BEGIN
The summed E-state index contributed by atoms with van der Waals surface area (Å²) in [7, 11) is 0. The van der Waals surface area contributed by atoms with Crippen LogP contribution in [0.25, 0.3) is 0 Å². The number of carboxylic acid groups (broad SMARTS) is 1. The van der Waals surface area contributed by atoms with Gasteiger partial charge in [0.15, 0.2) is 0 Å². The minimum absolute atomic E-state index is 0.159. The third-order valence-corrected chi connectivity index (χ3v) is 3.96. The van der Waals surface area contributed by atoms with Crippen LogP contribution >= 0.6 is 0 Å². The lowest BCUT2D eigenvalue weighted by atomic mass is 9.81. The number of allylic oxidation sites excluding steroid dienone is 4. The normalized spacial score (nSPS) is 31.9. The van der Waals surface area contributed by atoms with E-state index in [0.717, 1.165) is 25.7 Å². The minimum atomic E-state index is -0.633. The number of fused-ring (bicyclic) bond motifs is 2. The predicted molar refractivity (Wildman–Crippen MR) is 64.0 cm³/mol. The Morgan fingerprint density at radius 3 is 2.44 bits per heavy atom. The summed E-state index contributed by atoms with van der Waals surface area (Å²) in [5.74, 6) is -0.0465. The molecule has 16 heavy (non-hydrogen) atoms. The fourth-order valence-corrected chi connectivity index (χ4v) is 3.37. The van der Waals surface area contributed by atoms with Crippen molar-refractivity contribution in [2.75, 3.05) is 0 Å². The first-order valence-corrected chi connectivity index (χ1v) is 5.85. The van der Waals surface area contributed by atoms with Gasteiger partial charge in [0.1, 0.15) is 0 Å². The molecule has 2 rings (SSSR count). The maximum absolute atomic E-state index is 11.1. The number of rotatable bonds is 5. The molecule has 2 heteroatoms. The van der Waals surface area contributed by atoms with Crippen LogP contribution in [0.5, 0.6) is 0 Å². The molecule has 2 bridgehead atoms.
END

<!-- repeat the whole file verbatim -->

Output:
The summed E-state index contributed by atoms with van der Waals surface area (Å²) in [7, 11) is 0. The van der Waals surface area contributed by atoms with Crippen LogP contribution in [0.25, 0.3) is 0 Å². The number of carboxylic acid groups (broad SMARTS) is 1. The van der Waals surface area contributed by atoms with Gasteiger partial charge in [0.15, 0.2) is 0 Å². The minimum absolute atomic E-state index is 0.159. The third-order valence-corrected chi connectivity index (χ3v) is 3.96. The van der Waals surface area contributed by atoms with Crippen LogP contribution >= 0.6 is 0 Å². The lowest BCUT2D eigenvalue weighted by atomic mass is 9.81. The number of allylic oxidation sites excluding steroid dienone is 4. The normalized spacial score (nSPS) is 31.9. The van der Waals surface area contributed by atoms with E-state index in [0.717, 1.165) is 25.7 Å². The minimum atomic E-state index is -0.633. The number of fused-ring (bicyclic) bond motifs is 2. The predicted molar refractivity (Wildman–Crippen MR) is 64.0 cm³/mol. The Morgan fingerprint density at radius 3 is 2.44 bits per heavy atom. The summed E-state index contributed by atoms with van der Waals surface area (Å²) in [5.74, 6) is -0.0465. The molecule has 16 heavy (non-hydrogen) atoms. The fourth-order valence-corrected chi connectivity index (χ4v) is 3.37. The van der Waals surface area contributed by atoms with Crippen molar-refractivity contribution in [2.75, 3.05) is 0 Å². The first-order valence-corrected chi connectivity index (χ1v) is 5.85. The van der Waals surface area contributed by atoms with Gasteiger partial charge in [0.1, 0.15) is 0 Å². The molecule has 2 rings (SSSR count). The maximum absolute atomic E-state index is 11.1. The number of rotatable bonds is 5. The molecule has 2 heteroatoms. The van der Waals surface area contributed by atoms with Crippen LogP contribution in [0.5, 0.6) is 0 Å². The molecule has 2 bridgehead atoms.